With the current situation, I will admit that I have not conducted much field scouting, but I have seen a couple of hay fields that have cressleaf groundsel, a winter annual that was first found in Ohio around 1990 and since has spread throughout the state.
Some taxonomic guides put this plant into the Senecio genus but recently was placed into the Packera genus. Cressleaf groundsel has been more noticeable the past couple of springs with the cold, wet weather and very little field work being done in many areas of the state.
Biology and identification
Cressleaf groundsel reproduces only from seeds and emerges as a rosette in the fall and then bolts, flowers and goes to seed in the spring. Bolting stems are hairless, hollow, grooved and can reach heights of three feet with inflorescences that have six to 12 yellow ray flowers.
The flowers are like other species in the Aster family, with ray (outside) and disk (center) petals. The outer ray will normally consist of five to 15 petals that are bright yellow, and the inner disk will be a more golden yellow in color.
Plants will eventually produce seeds that resemble those of dandelions. The seeds are small with a reddish to brown tint and have a feathery pappus that makes them easily carried by the wind.
It is currently included in Ohio’s noxious weed list due to its poisonous characteristics. Pyrrolizidine alkaloids are the principle toxins in these plant species. The quantity of toxin varies with the species and growth stage; however, the young pre-flowering plants are the most toxic.
One study showed that acute liver necrosis and death in one to two days has been associated with feeding 4 to 8% of an animal’s body weight with green plants. More common is a chronic poisoning where animals consume small amounts over time.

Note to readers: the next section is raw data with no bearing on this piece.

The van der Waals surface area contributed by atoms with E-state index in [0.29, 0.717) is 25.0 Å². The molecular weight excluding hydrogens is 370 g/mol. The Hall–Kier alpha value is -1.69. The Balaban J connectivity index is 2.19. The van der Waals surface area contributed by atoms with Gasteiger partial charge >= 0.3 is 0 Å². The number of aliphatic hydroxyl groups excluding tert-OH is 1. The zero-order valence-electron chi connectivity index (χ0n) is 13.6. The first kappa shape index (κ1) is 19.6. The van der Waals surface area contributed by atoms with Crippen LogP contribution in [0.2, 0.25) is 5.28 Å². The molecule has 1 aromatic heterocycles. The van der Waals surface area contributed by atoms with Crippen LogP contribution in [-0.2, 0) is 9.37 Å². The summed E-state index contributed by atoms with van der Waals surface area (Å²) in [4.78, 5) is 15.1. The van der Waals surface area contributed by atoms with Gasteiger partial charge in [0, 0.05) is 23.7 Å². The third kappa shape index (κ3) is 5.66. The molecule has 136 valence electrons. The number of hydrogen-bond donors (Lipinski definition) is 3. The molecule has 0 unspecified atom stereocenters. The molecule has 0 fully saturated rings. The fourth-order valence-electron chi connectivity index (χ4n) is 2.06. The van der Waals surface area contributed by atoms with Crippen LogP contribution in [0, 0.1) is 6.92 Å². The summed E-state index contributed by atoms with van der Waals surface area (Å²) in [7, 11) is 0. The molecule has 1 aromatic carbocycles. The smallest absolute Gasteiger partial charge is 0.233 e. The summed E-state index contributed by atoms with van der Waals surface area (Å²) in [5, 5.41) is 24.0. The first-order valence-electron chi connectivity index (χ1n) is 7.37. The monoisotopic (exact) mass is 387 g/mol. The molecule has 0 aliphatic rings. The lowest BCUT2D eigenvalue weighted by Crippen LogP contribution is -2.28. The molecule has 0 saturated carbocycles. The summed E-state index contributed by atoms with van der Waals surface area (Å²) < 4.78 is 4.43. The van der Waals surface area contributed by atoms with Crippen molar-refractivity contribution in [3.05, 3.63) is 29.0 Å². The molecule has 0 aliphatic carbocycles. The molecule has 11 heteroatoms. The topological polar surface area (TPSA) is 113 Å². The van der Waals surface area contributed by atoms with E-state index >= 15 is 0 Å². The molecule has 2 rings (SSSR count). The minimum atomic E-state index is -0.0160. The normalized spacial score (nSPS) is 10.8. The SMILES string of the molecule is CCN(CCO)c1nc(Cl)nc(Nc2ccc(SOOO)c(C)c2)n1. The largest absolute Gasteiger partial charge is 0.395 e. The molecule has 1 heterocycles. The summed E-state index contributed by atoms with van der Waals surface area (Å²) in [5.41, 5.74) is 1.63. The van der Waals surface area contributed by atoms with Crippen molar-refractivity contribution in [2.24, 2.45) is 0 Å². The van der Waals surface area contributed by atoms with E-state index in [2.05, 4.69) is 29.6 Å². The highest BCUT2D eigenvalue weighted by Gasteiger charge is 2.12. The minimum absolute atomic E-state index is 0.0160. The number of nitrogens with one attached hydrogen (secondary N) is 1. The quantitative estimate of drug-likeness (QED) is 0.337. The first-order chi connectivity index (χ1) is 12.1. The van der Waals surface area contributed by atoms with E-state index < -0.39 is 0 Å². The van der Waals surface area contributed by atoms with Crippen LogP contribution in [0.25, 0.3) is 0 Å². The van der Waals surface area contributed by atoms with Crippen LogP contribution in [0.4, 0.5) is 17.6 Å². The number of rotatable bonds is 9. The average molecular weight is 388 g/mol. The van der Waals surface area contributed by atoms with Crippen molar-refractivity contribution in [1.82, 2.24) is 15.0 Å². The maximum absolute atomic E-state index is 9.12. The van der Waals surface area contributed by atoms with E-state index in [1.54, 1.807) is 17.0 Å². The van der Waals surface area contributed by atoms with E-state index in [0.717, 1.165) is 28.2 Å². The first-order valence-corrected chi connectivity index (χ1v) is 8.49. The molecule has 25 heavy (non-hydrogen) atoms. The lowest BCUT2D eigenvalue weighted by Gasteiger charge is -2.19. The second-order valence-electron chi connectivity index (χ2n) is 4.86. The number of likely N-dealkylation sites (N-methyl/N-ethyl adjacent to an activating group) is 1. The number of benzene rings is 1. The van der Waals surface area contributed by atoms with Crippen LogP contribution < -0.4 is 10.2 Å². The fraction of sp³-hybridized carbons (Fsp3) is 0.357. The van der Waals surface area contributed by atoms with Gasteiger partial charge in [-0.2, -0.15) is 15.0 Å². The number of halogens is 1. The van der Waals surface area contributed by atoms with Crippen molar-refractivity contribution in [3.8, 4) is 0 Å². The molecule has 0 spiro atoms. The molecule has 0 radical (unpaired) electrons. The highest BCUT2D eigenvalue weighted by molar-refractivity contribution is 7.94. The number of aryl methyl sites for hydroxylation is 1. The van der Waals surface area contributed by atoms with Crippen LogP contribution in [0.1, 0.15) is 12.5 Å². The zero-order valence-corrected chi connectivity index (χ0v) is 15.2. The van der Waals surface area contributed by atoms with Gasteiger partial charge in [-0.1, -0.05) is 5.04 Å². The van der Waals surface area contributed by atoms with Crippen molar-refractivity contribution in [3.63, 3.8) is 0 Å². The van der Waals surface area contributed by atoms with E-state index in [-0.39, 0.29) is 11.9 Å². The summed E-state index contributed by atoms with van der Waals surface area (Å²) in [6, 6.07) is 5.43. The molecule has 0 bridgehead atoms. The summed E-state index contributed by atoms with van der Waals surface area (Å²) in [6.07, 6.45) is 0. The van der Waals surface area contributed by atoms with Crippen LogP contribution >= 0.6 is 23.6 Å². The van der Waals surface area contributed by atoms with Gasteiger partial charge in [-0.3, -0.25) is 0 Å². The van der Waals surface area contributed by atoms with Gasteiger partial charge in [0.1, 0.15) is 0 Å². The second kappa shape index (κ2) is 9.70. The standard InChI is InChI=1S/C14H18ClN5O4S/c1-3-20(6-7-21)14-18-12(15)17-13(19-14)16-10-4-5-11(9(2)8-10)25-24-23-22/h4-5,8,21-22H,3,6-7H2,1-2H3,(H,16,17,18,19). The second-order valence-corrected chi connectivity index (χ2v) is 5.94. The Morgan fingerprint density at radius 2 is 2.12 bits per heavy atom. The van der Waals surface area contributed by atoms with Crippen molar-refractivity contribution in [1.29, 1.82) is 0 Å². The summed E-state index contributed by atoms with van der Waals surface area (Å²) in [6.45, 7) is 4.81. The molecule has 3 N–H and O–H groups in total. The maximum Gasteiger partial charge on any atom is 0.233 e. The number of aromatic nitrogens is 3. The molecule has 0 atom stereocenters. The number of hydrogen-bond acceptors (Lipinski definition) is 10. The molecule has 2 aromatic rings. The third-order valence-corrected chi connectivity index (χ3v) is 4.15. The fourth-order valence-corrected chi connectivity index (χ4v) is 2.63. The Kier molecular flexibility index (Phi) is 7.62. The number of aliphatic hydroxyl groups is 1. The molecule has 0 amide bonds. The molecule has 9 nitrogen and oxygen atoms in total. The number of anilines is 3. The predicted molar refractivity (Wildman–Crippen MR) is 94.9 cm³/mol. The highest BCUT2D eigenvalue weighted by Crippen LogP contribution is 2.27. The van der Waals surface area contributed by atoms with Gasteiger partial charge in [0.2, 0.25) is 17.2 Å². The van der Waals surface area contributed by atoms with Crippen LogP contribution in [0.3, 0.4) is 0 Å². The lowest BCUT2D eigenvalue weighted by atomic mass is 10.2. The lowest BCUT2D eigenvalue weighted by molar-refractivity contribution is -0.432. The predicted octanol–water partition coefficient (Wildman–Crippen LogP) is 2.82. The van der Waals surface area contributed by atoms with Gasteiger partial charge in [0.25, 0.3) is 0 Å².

These toxins are not destroyed if the plants are dried and baled; ensiling will decrease the concentration of the toxin but not eliminate them. Typically, we will see poisoning issues from this plant and others when we are experiencing drought conditions, or the animals do not have access to quality forages.
Cressleaf groundsel normally does not regrow after the first cutting of hay, but our goal should be to prevent it from becoming established in the field.
Effective chemical control is when the plants are still in the rosette growth stage in late fall or early spring. Herbicides such as 2,4-D provide good control when applied at the correct growth stage. Larger plants may require additional herbicides such as dicamba.
Products that can be used to control this weed and others can be found in the 2020 Weed Control Guide for Ohio, Indiana and Illinois. One downside of using these broadleaf herbicides is that they also damage legumes such as alfalfa and clovers in pastures and hayfields.
For additional information on identifying weeds, go to u.osu.edu/osuweeds/.
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